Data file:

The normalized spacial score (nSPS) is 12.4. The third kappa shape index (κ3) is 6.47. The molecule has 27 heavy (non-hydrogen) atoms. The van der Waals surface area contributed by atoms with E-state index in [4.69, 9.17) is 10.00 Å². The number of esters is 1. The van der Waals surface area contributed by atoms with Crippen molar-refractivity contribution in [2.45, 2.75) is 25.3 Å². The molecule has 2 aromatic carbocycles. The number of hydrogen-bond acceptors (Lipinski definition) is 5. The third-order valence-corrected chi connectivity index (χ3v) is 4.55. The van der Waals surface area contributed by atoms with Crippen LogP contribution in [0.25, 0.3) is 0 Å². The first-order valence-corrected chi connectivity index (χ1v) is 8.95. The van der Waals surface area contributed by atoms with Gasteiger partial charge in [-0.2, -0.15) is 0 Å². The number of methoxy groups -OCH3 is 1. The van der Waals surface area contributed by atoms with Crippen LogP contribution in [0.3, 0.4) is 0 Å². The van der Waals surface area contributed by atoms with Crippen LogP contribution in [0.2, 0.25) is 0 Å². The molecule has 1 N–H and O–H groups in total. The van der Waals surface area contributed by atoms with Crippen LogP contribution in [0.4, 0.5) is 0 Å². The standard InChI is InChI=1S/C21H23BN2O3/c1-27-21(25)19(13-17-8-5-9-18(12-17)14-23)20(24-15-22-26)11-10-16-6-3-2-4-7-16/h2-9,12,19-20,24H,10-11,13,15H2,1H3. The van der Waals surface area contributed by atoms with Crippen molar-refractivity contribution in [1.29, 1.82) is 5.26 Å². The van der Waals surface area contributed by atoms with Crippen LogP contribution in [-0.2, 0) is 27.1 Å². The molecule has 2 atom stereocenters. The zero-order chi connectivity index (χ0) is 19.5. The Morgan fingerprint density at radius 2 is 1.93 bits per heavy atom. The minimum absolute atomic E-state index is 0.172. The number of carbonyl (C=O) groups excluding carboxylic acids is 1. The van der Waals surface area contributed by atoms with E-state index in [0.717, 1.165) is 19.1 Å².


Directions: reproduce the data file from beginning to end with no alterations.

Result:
The normalized spacial score (nSPS) is 12.4. The third kappa shape index (κ3) is 6.47. The molecule has 27 heavy (non-hydrogen) atoms. The van der Waals surface area contributed by atoms with E-state index in [4.69, 9.17) is 10.00 Å². The number of esters is 1. The van der Waals surface area contributed by atoms with Crippen molar-refractivity contribution in [2.45, 2.75) is 25.3 Å². The molecule has 2 aromatic carbocycles. The number of hydrogen-bond acceptors (Lipinski definition) is 5. The third-order valence-corrected chi connectivity index (χ3v) is 4.55. The van der Waals surface area contributed by atoms with Crippen LogP contribution in [0.25, 0.3) is 0 Å². The first-order valence-corrected chi connectivity index (χ1v) is 8.95. The van der Waals surface area contributed by atoms with Gasteiger partial charge in [-0.2, -0.15) is 0 Å². The number of methoxy groups -OCH3 is 1. The van der Waals surface area contributed by atoms with Crippen LogP contribution in [0.3, 0.4) is 0 Å². The van der Waals surface area contributed by atoms with Crippen LogP contribution in [0.2, 0.25) is 0 Å². The molecule has 1 N–H and O–H groups in total. The van der Waals surface area contributed by atoms with Crippen LogP contribution in [0.4, 0.5) is 0 Å². The standard InChI is InChI=1S/C21H23BN2O3/c1-27-21(25)19(13-17-8-5-9-18(12-17)14-23)20(24-15-22-26)11-10-16-6-3-2-4-7-16/h2-9,12,19-20,24H,10-11,13,15H2,1H3. The van der Waals surface area contributed by atoms with Crippen molar-refractivity contribution in [1.29, 1.82) is 5.26 Å². The van der Waals surface area contributed by atoms with Crippen LogP contribution in [-0.2, 0) is 27.1 Å². The molecule has 2 atom stereocenters. The zero-order chi connectivity index (χ0) is 19.5. The Morgan fingerprint density at radius 2 is 1.93 bits per heavy atom. The minimum absolute atomic E-state index is 0.172. The number of carbonyl (C=O) groups excluding carboxylic acids is 1. The van der Waals surface area contributed by atoms with E-state index in [0.717, 1.165) is 19.1 Å².